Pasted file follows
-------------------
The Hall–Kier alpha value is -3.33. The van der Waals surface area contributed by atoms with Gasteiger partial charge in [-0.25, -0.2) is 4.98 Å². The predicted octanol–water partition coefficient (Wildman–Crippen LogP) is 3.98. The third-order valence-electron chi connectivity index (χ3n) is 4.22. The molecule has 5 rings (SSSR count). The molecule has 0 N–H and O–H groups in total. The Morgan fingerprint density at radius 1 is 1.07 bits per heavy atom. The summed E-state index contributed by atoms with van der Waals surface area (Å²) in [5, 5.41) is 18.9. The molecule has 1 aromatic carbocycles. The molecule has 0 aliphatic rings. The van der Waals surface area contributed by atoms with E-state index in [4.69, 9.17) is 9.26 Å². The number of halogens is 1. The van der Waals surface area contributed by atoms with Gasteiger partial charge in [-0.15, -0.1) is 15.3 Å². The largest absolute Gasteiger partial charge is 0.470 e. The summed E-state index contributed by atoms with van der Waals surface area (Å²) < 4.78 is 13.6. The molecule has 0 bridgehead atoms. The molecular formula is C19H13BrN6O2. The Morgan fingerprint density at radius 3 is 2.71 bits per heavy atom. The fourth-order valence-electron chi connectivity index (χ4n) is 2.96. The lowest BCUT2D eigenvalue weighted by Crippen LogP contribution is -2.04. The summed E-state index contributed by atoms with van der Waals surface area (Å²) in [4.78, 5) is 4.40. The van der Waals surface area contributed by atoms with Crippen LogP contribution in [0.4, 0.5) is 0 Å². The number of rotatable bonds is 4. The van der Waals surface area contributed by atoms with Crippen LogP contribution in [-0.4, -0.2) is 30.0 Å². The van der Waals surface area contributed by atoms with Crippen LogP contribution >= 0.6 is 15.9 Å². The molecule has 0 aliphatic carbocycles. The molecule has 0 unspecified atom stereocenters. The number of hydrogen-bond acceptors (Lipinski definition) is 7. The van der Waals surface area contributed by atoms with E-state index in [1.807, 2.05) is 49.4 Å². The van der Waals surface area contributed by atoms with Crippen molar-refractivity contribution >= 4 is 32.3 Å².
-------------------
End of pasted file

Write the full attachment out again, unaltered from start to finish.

The Hall–Kier alpha value is -3.33. The van der Waals surface area contributed by atoms with Gasteiger partial charge in [-0.25, -0.2) is 4.98 Å². The predicted octanol–water partition coefficient (Wildman–Crippen LogP) is 3.98. The third-order valence-electron chi connectivity index (χ3n) is 4.22. The molecule has 5 rings (SSSR count). The molecule has 0 N–H and O–H groups in total. The Morgan fingerprint density at radius 1 is 1.07 bits per heavy atom. The summed E-state index contributed by atoms with van der Waals surface area (Å²) in [5, 5.41) is 18.9. The molecule has 1 aromatic carbocycles. The molecule has 0 aliphatic rings. The van der Waals surface area contributed by atoms with E-state index in [4.69, 9.17) is 9.26 Å². The number of halogens is 1. The van der Waals surface area contributed by atoms with Gasteiger partial charge in [-0.15, -0.1) is 15.3 Å². The largest absolute Gasteiger partial charge is 0.470 e. The summed E-state index contributed by atoms with van der Waals surface area (Å²) < 4.78 is 13.6. The molecule has 0 bridgehead atoms. The molecular formula is C19H13BrN6O2. The Morgan fingerprint density at radius 3 is 2.71 bits per heavy atom. The fourth-order valence-electron chi connectivity index (χ4n) is 2.96. The lowest BCUT2D eigenvalue weighted by Crippen LogP contribution is -2.04. The summed E-state index contributed by atoms with van der Waals surface area (Å²) in [4.78, 5) is 4.40. The van der Waals surface area contributed by atoms with Crippen LogP contribution in [0.4, 0.5) is 0 Å². The number of rotatable bonds is 4. The van der Waals surface area contributed by atoms with Crippen LogP contribution in [-0.4, -0.2) is 30.0 Å². The van der Waals surface area contributed by atoms with Crippen LogP contribution >= 0.6 is 15.9 Å². The molecule has 0 aliphatic carbocycles. The molecule has 0 unspecified atom stereocenters. The number of hydrogen-bond acceptors (Lipinski definition) is 7. The van der Waals surface area contributed by atoms with E-state index in [1.807, 2.05) is 49.4 Å². The van der Waals surface area contributed by atoms with Crippen molar-refractivity contribution >= 4 is 32.3 Å².